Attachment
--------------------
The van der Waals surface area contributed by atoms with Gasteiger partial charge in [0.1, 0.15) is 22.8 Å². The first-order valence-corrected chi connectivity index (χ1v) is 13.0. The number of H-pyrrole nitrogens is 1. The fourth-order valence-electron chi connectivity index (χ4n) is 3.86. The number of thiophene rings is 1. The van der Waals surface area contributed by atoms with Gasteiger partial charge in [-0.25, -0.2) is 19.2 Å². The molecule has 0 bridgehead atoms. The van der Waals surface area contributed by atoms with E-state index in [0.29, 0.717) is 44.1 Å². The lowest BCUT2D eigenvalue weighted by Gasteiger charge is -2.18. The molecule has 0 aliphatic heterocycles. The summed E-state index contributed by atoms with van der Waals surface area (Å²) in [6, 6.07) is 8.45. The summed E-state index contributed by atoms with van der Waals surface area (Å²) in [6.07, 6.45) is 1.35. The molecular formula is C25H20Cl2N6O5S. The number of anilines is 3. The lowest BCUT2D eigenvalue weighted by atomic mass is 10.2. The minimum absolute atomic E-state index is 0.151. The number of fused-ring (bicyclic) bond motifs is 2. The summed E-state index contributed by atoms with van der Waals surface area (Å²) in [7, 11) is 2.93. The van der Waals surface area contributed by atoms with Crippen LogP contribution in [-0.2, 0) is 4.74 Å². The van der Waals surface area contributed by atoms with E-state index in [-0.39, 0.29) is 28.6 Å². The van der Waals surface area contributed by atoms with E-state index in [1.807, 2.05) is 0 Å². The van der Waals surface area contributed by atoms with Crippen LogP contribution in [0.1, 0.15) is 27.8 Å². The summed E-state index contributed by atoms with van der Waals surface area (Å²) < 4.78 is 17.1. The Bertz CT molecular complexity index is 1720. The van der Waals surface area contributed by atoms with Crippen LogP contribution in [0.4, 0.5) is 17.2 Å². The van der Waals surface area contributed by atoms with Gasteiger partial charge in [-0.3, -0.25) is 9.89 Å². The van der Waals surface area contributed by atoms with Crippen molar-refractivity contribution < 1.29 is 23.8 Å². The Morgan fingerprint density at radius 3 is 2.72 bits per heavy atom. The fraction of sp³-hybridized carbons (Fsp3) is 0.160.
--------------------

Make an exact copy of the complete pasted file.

The van der Waals surface area contributed by atoms with Gasteiger partial charge in [0.1, 0.15) is 22.8 Å². The first-order valence-corrected chi connectivity index (χ1v) is 13.0. The number of H-pyrrole nitrogens is 1. The fourth-order valence-electron chi connectivity index (χ4n) is 3.86. The number of thiophene rings is 1. The van der Waals surface area contributed by atoms with Gasteiger partial charge in [-0.25, -0.2) is 19.2 Å². The molecule has 0 bridgehead atoms. The van der Waals surface area contributed by atoms with E-state index in [0.29, 0.717) is 44.1 Å². The lowest BCUT2D eigenvalue weighted by Gasteiger charge is -2.18. The molecule has 0 aliphatic heterocycles. The summed E-state index contributed by atoms with van der Waals surface area (Å²) in [6, 6.07) is 8.45. The summed E-state index contributed by atoms with van der Waals surface area (Å²) in [6.07, 6.45) is 1.35. The molecular formula is C25H20Cl2N6O5S. The number of anilines is 3. The lowest BCUT2D eigenvalue weighted by atomic mass is 10.2. The minimum absolute atomic E-state index is 0.151. The number of fused-ring (bicyclic) bond motifs is 2. The summed E-state index contributed by atoms with van der Waals surface area (Å²) in [7, 11) is 2.93. The van der Waals surface area contributed by atoms with Crippen LogP contribution in [-0.2, 0) is 4.74 Å². The van der Waals surface area contributed by atoms with E-state index in [-0.39, 0.29) is 28.6 Å². The van der Waals surface area contributed by atoms with E-state index in [1.807, 2.05) is 0 Å². The van der Waals surface area contributed by atoms with Crippen LogP contribution in [0.1, 0.15) is 27.8 Å². The summed E-state index contributed by atoms with van der Waals surface area (Å²) < 4.78 is 17.1. The Bertz CT molecular complexity index is 1720. The van der Waals surface area contributed by atoms with Crippen LogP contribution in [0.4, 0.5) is 17.2 Å². The van der Waals surface area contributed by atoms with Gasteiger partial charge in [-0.3, -0.25) is 9.89 Å². The van der Waals surface area contributed by atoms with Crippen molar-refractivity contribution < 1.29 is 23.8 Å². The Morgan fingerprint density at radius 3 is 2.72 bits per heavy atom. The fraction of sp³-hybridized carbons (Fsp3) is 0.160.